In a recent decision, the High Court agreed not to hand down judgment where the parties had reached settlement following circulation of the draft judgment, and that settlement was conditional on the judge agreeing not to hand down judgment: Beriwala v Woodstone Properties (Birmingham) Ltd  EWHC 609 (Ch).
The decision helpfully summarises the court’s approach in deciding whether to hand down judgment in such cases. The wishes of the parties are taken into account but are not determinative. The court will weigh up the private interests of the parties against any public interest in handing down the judgment in the particular circumstances of the case. Relevant factors might include whether the case raises a point of law of general interest, or some wrongdoing which should be exposed. Where (as in this case) handing down judgment would be likely to lead to further litigation, which would otherwise be avoided as a result of the settlement, that was itself a public interest consideration and gave a strong reason against handing down judgment.
It is clear from the decision that the fact that a draft judgment has been circulated before settlement is itself a relevant factor, though it does not give rise to a presumption. It should also be noted that, where judgment has been reserved, parties have a duty to inform the court immediately if they become aware of any development which may make it unnecessary for judgment to be delivered.
On 19 February 2021 a draft judgment was sent to the parties with a request that they provide typing corrections or obvious errors by 23 February. When providing corrections, the claimant sought to raise a further issue, on which the judge invited submissions. On 4 March, the judge declined to make any findings in respect of that further issue and indicated that he would hand down the judgment the following day.
Later that day, the parties requested the judge to defer handing down judgment until 9 March 2021 to allow them to continue settlement discussions. The judge agreed and, on 8 March, he was informed that the parties had agreed a settlement, conditional on the judge agreeing not to hand down judgment.
The judge (Deputy Judge Robin Vos) agreed not to hand down his judgment, but set out his reasons for that conclusion in a written judgment.
The judge noted that the purpose of supplying a draft judgment to the parties (under Practice Direction 40E) is to enable the parties to consider consequential orders and to suggest any proposed typographical corrections or the correction of obvious errors. The circulation of the draft judgment is not intended to facilitate settlement discussions.
However, even where the draft judgment has been provided to the parties, the court retains a discretion as to whether or not to hand down judgment, as confirmed in Prudential Assurance Company Ltd v McBains Cooper (a firm)  1 WLR 2000. In Barclays Bank Plc v Nylon Capital LLP  EWCA Civ 826 (considered here), the court referred to a number of factors which might justify handing down a judgment against the wishes of the parties. It said that where the case raises a point which it is in the public interest to ventilate in a judgment, that would be a “powerful reason” for proceeding, for example: where there is a point of law of potential general interest; where an appellate court is differing from the court below; or where some wrongdoing or other activity should be exposed. The extent to which the judgment had been prepared would also be relevant, as in general it would be a “highly questionable” use of judicial time to prepare a judgment on an issue which was no longer live between the parties, and conversely (though to a lesser extent) it could be said it would be a waste of judicial effort if a completed judgment was not handed down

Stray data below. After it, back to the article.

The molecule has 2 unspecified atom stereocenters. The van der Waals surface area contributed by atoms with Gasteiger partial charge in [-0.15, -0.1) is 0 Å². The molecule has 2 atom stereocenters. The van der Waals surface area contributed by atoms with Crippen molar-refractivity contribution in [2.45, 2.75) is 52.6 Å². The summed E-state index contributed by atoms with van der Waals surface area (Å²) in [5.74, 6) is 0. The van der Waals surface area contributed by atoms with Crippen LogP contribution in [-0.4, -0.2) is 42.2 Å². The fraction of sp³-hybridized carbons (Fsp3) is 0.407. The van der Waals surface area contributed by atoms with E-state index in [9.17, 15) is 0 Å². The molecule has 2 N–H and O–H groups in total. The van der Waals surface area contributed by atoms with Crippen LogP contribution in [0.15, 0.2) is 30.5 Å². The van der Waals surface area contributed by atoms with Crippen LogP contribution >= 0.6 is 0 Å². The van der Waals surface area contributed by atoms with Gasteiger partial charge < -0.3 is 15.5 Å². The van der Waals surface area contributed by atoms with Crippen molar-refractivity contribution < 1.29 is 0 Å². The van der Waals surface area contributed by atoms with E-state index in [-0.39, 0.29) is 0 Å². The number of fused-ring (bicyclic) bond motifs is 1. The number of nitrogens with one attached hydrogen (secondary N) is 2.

In Barclays v Nylon, the draft judgment had not been circulated before settlement was agreed, but the judge in the present case said the same factors would potentially apply whether or not the parties have seen the draft judgment. It is clear from the authorities that the court must weigh up both the private interests of the parties and any public interest in handing down the judgment. The question of whether the draft judgment has been provided to the parties is a relevant factor, but there is no presumption in favour of handing down where the draft judgment has been provided.
Applying those principles, the judge concluded that the factors in favour of not handing down the judgment significantly outweighed the factors to the contrary in the present case. Factors in favour of handing down included that the judgment had been prepared and provided to the parties, and that there was one point of law relating to Quistclose trusts which “could be interesting”, though it was “unlikely to be relevant in many cases”. Factors against handing down included the following:
- Both parties had requested that the judgment should not be handed down, and in the absence of good public interest reasons to the contrary such wishes should be given “considerable weight”.
- Third parties were not affected in any significant way, and there was no dominant or powerful party seeking to suppress a judgment by buying off the other party as part of a settlement.
- The judgment was based almost entirely on factual findings relating to the terms of the agreements reached between the parties.
- There were no allegations of dishonesty or other behaviour which it might be in the public interest to be made public.
- In the absence of settlement, there were further issues that would need to be resolved through litigation. This was a strong reason against handing down judgment. As the judge put it, “avoiding further litigation and therefore the use of court resources is itself a public interest consideration and not just a matter relating to the private interests of the parties”.